21st Century Fox Looks to Save $250M in Voluntary Film, TV Staff Resignations
The entertainment conglomerate is looking to reduce costs and recalibrate the businesses.
21st Century Fox is offering voluntary buyouts to U.S. staff at its film and TV networks units to reduce $250 million in costs during its new fiscal year that starts in July.
Fox is led by CEO James Murdoch and executive co-chairmen Rupert Murdoch and Lachlan Murdoch.
Various entertainment conglomerates have in recent years cut costs amid changing industry dynamics, including Time Warner and Viacom. The cost-cutting goal at Fox is for $250 million via voluntary resignations. The buyout packages will offer enhanced benefit packages, with more cuts expected to come at the TV unit, which includes the Fox broadcast network, which has been hurt by weaker ratings. The company didn't disclose a target for the number of layoffs.
The idea is to recalibrate structures in the businesses amid revenue challenges and possibly free up money to put towards growth areas, sources said. Some buyout offers could be accepted as early as Monday, with staff expected to leave closer to mid-year. It is understood that if the company doesn't meet its cost savings target, that there will be layoffs.
The news affects the units overseen by Peter Rice, chairman and CEO of the Fox Networks Group, and Jim Gianopulos, chairman and CEO of Twentieth Century Fox Film.
"As we position 21st Century Fox for the future, we want to ensure our organization remains agile and structured to fully capture the many opportunities ahead of us," Fox said, with Rice and Gianopulos explaining the moves in more details in staff memos. "With this we are looking across our film and television businesses to transform certain functions and to reduce costs."
It added: "As part of this process, which is in its early stages, today some colleagues from Fox Networks Group and 20th Century Fox will be offered a generous benefit package if they opt to voluntarily leave the company."
"Our industry is changing rapidly, presenting new challenges and even more opportunities at every turn," said Rice in a staff memo. And Gianopulos wrote: "As we all know, the film industry is facing many significant changes, and we are no exception. While we continue to succeed on many fronts, such as garnering an extraordinary 30 Academy Awards nominations and; last year, setting an all-time industry box office record, we must be cognizant of the industry's transformation and position ourselves to continue our success in this new environment."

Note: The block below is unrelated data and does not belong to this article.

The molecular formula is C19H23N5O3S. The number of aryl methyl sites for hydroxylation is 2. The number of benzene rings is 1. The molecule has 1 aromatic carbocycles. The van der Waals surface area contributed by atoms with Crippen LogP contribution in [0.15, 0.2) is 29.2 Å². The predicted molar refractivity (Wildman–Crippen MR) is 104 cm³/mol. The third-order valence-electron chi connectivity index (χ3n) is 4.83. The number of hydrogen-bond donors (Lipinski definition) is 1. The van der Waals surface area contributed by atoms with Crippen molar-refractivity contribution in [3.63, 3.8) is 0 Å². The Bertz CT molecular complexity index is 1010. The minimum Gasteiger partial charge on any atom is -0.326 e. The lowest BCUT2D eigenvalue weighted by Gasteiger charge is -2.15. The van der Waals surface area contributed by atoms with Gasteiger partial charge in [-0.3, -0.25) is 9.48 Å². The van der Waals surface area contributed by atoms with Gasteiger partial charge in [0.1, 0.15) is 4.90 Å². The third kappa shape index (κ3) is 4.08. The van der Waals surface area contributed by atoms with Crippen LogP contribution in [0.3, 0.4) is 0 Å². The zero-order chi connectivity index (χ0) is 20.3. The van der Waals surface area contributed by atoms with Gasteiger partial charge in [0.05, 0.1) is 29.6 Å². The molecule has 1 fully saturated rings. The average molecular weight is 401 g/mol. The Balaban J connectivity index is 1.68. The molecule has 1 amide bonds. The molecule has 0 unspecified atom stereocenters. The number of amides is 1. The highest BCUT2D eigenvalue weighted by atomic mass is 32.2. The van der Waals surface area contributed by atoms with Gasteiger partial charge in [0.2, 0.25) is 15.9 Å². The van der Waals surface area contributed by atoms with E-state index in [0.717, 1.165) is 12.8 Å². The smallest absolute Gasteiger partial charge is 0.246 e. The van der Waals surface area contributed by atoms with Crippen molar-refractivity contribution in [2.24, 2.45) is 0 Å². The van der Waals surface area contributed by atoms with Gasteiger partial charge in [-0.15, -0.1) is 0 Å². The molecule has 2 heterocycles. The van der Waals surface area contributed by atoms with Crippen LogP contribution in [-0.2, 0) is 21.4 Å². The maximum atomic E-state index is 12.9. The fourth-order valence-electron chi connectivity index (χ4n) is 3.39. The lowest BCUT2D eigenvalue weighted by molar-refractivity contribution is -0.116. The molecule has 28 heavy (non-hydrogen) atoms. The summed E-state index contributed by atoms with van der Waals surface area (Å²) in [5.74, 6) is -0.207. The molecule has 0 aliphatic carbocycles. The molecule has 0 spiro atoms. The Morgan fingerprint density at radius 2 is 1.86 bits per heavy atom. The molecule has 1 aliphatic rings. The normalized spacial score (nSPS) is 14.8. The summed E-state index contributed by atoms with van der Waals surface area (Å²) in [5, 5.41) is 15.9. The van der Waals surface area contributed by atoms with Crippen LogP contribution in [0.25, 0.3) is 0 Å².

21st Century Fox CFO John Nallen is understood to have been working with Rice and Gianopulos on the buyout offers. Fox is set to report its latest quarterly earnings on Feb. 8. Some analysts have been wondering if the company may reduce its full fiscal-year earnings outlook when it reports earnings.
"Secular pressures could be a headwind," wrote FBR & Co. analyst Barton Crockett in a recent report. "Foreign exchange also probably continues to be a rising headwind."
And Guggenheim Securities analyst Michael Morris recently updated his Fox forecasts for the latest quarter and the full fiscal year "to reflect 1. weaker than previously forecast fiscal second-quarter film segment operating profit, 2. more significant drag from foreign exchange rates, and 3. a delayed release of Avatar 2 until fiscal year 2018." He concluded: "Our second-quarter and fiscal year 2016 earnings per share forecasts now stand at 42 cents and $1.73, respectively, compared to prior 46 cents and $1.79."
Read the full staff memos on the voluntary buyouts below.
Peter Rice's memo:
Our industry is changing rapidly, presenting new challenges and even more opportunities at every turn. For a company that has always embraced change and innovation, these are exciting times. To ensure we make the most of this new world, we need to adjust, adapt, and organize for the future. With this in mind, through the remainder of this fiscal year, we will be undertaking some structural changes, increasing investment in some parts of the company while making cost reductions in other areas.